2. It turned out the blackout measures in our apartment in Kyiv were absolute shit. The difference is so noticeable the first night we spend at the country house: no busy city lights around. All of us are on the porch: winter jackets, antsy hands. The house stands like a dark mystical structure. The field, the trees, and the sky merge in shades of black. Mom's friend anxiously points at a crack of light through the bottom of the window blind as if that line can signal to russian* planes: PEOPLE HERE. There are two cats right at our feet trying to do their March business. Everybody moves slowly so as not to accidentally step on them and hear more screaming. Mom's friend fumbles with a lighter, and after four attempts, she lights her cigarette. For a moment, orange and yellow pour on us. My parents and their friends have rosy cheeks from the cold, hard lines around their eyes from stress, and awkward smiles on their faces because the cats are relentless. The light in the black makes me feel like a fire alarm. Somebody asks, "Do you think the migratory birds know?" "They'll be fucking surprised." Some of those nights the russian army shells 20 civilian houses in a neighboring town and I sleep right through it.
3. We don't plan to spend the night in Ternopil on our way to the border but we have to. The eight of us barge into a one-room apartment, probably under 30 square meters. Somebody called an ex-colleague just an hour ago — this is her parents' place. They left blankets, water, warm soup, and a 3-liter jar of homemade honey. We eat and whine and marvel at how lucky we are. This apartment is the most beautiful place to me. It is so familiar; there are lacy white curtains on crappy windows, a carpet somewhere from the east, an oilcloth on the kitchen table, and of course, at least six beaded icons of the Virgin Mary and Jesus. In the dark and cramped room, the beads of the icons glimmer a bit in the moonlight. I think I stopped praying when I was 11. These days I sometimes put my palms together near my chest, without thinking. It's a comfort. I stay silent, though. I have nothing to say to God.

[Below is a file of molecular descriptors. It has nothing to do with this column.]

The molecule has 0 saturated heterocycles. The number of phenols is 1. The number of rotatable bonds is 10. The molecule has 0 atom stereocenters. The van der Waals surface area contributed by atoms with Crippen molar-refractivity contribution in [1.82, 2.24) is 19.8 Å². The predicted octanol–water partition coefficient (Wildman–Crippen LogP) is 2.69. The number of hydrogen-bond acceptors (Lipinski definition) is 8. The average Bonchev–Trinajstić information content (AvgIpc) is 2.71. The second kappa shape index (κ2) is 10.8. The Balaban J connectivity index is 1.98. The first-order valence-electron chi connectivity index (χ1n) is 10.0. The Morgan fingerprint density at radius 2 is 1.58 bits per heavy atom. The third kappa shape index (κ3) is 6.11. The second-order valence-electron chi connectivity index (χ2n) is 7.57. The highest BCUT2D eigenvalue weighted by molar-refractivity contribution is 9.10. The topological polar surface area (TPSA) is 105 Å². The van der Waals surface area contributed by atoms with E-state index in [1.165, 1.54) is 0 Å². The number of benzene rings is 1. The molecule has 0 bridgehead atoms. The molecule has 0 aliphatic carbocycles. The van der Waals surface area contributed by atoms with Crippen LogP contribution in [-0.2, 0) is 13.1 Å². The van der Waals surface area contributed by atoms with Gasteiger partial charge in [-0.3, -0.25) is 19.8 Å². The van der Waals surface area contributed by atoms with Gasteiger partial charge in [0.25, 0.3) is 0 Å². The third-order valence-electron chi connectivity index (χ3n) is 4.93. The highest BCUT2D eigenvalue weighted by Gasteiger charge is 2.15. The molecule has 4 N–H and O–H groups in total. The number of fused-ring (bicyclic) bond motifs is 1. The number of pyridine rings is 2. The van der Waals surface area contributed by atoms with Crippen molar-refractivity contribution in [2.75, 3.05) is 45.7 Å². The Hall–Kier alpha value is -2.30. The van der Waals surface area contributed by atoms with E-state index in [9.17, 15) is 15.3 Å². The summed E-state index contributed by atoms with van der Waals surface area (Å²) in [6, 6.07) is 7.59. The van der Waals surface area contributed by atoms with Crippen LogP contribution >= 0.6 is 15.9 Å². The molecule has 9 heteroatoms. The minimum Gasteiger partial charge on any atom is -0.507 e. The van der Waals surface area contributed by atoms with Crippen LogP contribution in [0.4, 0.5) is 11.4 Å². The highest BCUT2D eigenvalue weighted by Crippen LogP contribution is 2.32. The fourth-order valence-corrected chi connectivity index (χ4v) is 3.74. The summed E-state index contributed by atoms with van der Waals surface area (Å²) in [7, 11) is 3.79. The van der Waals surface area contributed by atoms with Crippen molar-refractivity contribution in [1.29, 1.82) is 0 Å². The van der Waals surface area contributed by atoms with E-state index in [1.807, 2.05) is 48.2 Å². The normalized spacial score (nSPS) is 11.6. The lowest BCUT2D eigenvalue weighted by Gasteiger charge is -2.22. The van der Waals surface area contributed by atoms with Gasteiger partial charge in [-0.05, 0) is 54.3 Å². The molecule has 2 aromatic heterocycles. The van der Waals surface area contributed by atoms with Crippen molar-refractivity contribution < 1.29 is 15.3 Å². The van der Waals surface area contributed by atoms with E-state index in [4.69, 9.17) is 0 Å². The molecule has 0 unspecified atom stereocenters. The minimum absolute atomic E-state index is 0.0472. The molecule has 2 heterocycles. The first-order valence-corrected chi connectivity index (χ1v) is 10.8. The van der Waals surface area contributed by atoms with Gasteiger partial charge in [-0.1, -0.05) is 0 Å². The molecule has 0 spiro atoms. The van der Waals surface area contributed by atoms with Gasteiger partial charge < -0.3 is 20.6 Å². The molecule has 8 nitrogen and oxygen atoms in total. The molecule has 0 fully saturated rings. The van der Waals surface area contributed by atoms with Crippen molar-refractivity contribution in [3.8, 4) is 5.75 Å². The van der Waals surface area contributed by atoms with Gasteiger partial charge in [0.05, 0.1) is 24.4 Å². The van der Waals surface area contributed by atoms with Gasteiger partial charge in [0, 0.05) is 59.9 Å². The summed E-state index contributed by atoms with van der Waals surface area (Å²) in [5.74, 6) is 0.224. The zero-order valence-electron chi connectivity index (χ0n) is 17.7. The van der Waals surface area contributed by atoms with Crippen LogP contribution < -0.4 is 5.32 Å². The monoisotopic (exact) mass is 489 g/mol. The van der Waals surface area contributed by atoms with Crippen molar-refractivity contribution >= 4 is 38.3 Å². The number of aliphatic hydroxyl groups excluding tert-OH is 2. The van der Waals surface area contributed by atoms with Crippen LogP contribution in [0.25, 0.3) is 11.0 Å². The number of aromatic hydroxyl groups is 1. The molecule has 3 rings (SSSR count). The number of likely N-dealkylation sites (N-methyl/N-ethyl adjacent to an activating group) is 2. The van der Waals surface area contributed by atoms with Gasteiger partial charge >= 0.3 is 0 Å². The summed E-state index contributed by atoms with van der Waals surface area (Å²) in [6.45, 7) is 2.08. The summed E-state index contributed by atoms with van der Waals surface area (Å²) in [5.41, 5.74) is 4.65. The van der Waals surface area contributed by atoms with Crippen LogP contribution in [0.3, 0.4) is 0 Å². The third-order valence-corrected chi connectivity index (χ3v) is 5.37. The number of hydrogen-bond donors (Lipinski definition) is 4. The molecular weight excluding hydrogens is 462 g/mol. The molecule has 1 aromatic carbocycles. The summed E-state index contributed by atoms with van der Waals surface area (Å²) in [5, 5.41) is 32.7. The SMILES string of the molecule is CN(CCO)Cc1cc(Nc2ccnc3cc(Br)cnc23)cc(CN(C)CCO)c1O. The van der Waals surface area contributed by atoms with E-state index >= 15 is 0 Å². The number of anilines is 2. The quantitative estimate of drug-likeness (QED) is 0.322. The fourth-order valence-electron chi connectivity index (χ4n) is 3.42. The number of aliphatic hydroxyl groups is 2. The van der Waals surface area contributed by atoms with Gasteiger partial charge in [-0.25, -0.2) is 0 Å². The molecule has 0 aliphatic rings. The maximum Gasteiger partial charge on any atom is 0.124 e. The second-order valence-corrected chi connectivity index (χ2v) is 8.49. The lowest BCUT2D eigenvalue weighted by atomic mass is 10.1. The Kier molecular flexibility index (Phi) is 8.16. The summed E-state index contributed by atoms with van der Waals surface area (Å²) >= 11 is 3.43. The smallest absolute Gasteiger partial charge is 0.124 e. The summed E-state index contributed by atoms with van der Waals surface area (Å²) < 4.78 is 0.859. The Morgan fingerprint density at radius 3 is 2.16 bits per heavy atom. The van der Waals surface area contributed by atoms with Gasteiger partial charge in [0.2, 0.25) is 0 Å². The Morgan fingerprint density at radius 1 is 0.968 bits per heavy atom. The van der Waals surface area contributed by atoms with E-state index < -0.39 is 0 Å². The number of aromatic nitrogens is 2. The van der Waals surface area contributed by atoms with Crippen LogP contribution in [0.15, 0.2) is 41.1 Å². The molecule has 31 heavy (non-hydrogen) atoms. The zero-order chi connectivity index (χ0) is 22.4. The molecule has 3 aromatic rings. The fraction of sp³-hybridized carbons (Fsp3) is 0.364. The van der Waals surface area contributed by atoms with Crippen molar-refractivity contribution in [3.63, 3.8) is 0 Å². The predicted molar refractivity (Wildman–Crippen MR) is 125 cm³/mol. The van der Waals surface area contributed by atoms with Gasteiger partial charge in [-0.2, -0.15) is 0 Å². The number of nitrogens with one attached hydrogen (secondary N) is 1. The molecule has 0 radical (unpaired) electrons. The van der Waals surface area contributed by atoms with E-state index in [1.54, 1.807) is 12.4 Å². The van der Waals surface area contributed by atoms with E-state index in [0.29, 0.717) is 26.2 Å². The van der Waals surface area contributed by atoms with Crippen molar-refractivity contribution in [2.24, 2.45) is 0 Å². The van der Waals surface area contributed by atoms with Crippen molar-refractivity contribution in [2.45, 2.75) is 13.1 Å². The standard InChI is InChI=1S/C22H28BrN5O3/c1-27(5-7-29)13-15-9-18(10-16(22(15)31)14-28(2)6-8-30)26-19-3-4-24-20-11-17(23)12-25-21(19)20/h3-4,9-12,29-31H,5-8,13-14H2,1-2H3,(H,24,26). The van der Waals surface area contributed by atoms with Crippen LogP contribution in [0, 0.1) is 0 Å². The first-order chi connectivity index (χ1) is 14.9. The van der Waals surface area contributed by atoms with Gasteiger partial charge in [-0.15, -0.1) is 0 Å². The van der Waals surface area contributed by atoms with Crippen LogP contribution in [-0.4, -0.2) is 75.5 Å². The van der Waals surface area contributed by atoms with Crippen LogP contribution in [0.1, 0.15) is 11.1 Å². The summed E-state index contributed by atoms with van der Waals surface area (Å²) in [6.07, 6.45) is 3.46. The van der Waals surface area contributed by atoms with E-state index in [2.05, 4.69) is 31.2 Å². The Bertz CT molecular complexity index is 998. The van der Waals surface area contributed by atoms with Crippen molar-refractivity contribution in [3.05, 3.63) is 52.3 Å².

4. We cross into Poland at 4 AM after spending 21 hours at the border. I can’t drive, so I am just supposed to keep Mom awake at the wheel. It’s her first time driving abroad alone. Dad usually drives us, but he has to stay in Ukraine. Against the night’s deep blue, the smooth road stretches ahead. Fairytale snow glowing from roadside lanterns gently flies into the windshield. It all looks like a TV screen saver. My little sister sleeps in the back seat while I desperately try to keep my burning eyes open. Mom blinks slowly. There is nothing in the world but the small piece of the road ahead and the distinct smell of cold, and I think, I can just stop here. I can close my eyes and let my mom and sister sleep, and we can skip the hard part. Let the car spin with the snowflakes. Get out quickly. Silently. Never really become refugees.
5. There are little stars in the room where the hosts let me stay, just like the ones I had long ago in my childhood bedroom. To ward off the nightmares. My mom and little sister are in separate rooms; clean, comfortable, fed, tired, and safe. I turn off the lamp, even though I don't plan to go to bed. I feel less shaky with the lack of light. Dark is the same in many places, so I imagine myself in another room at another time. The stars glow a weak, fluorescent green. The nightmare is so much scarier and more persistent than ever before yet the Earth still spins. In this alien bed with an achingly familiar darkness, loss creeps up, not as definite but a question—a flicker of changing light, and I am there to feel it. To wake up to a new day.
*Ukrainians do not capitalize “russia” or “russians” as a response to the imperialist language russia pushes (“the Ukraine,” “Ukraine war”)
Content Editor: Alexandra Tan
Blog Writer/Editor: Ava Chen
Interview with the Author, Vivdia Boiko
Sopa-Pop. https://www.redbubble.com/i/sticker/Melting-Clock-by-Sopa-Pop/26147709.EJUG5. Accessed 25 June 2023.
Global Fund For Children. 8 March 2022. https://globalfundforchildren.org/story/protecting-children-with-disabilities-amid-the-war-in-ukraine/. Accessed 25 June 2023.